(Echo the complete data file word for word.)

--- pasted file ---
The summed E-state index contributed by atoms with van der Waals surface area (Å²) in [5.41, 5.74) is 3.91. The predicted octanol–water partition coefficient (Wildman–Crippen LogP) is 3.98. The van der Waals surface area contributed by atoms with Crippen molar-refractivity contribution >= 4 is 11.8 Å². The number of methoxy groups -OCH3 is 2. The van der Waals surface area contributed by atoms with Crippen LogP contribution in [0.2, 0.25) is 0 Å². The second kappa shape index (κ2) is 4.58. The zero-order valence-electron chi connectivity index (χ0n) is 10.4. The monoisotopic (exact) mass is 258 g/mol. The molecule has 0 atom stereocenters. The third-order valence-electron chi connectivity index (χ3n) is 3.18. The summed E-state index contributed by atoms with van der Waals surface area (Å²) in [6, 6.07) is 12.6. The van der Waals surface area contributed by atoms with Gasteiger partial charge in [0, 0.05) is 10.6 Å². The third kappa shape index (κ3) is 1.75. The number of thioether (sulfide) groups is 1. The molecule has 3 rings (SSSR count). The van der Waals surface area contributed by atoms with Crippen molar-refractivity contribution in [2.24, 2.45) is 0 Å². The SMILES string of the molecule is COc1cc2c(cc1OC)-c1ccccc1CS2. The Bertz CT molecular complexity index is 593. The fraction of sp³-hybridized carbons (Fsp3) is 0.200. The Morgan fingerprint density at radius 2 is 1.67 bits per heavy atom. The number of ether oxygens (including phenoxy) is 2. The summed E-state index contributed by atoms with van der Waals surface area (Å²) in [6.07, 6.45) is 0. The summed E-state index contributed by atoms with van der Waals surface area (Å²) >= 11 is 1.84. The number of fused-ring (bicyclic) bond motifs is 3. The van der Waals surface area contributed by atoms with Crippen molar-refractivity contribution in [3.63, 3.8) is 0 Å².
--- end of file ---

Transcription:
The summed E-state index contributed by atoms with van der Waals surface area (Å²) in [5.41, 5.74) is 3.91. The predicted octanol–water partition coefficient (Wildman–Crippen LogP) is 3.98. The van der Waals surface area contributed by atoms with Crippen molar-refractivity contribution >= 4 is 11.8 Å². The number of methoxy groups -OCH3 is 2. The van der Waals surface area contributed by atoms with Crippen LogP contribution in [0.2, 0.25) is 0 Å². The second kappa shape index (κ2) is 4.58. The zero-order valence-electron chi connectivity index (χ0n) is 10.4. The monoisotopic (exact) mass is 258 g/mol. The molecule has 0 atom stereocenters. The third-order valence-electron chi connectivity index (χ3n) is 3.18. The summed E-state index contributed by atoms with van der Waals surface area (Å²) in [6, 6.07) is 12.6. The van der Waals surface area contributed by atoms with Gasteiger partial charge in [0, 0.05) is 10.6 Å². The third kappa shape index (κ3) is 1.75. The number of thioether (sulfide) groups is 1. The molecule has 3 rings (SSSR count). The van der Waals surface area contributed by atoms with Crippen molar-refractivity contribution in [2.24, 2.45) is 0 Å². The SMILES string of the molecule is COc1cc2c(cc1OC)-c1ccccc1CS2. The Bertz CT molecular complexity index is 593. The fraction of sp³-hybridized carbons (Fsp3) is 0.200. The Morgan fingerprint density at radius 2 is 1.67 bits per heavy atom. The number of ether oxygens (including phenoxy) is 2. The summed E-state index contributed by atoms with van der Waals surface area (Å²) in [6.07, 6.45) is 0. The summed E-state index contributed by atoms with van der Waals surface area (Å²) >= 11 is 1.84. The number of fused-ring (bicyclic) bond motifs is 3. The van der Waals surface area contributed by atoms with Crippen molar-refractivity contribution in [3.63, 3.8) is 0 Å².